Rain Garden at ACNW
By catching that water, rather than just letting it fall directly off the edge of the roof, we can now spread it over a larger area, and filter it through the soil, before it enters the culvert near the driveway. The soil of our rain garden area is composed of a mix of materials that allows the water to slowly percolate down and as such supports a mix of grasses, flowering plants and shrubs that not only beautify the area, but provide habitat for butterflies, birds and other desirable wildlife.
Rain gardens are low maintenance and we wanted to include one as part of our overall landscape design, as well as a demonstration site for others who would like to incorporate one into their yard.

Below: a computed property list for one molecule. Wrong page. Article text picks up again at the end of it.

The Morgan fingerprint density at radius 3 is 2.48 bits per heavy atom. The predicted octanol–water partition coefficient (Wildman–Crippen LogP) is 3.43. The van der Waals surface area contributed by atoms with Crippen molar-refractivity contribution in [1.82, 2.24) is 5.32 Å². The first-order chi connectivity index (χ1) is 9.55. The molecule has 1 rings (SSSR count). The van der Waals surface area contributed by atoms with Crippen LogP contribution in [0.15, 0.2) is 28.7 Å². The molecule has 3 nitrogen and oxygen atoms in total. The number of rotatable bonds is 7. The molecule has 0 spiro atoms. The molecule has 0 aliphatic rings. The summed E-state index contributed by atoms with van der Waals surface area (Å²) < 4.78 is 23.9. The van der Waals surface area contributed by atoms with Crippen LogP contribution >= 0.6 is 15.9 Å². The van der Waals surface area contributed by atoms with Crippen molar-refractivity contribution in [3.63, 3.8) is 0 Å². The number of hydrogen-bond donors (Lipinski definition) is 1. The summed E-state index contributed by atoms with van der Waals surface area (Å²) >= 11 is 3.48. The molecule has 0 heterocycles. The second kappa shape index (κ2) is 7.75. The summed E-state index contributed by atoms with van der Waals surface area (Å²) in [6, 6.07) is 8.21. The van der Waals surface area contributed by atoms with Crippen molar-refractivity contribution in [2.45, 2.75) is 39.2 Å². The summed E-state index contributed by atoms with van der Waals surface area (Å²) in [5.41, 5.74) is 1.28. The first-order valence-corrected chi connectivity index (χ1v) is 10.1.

A rain garden is not a pond. The water that flows into it will gradually seep downward, and the various plants will help stabilize the soil and also soak up the water. Betsy Danielson of Dazzle Gardens Design planned the shape and composition of the garden. We chose native flowers. Visitors are be able to see how this garden flourishes, beautifying the property and helping keep large amounts of water from falling directly to the ground at the edge of the roofline.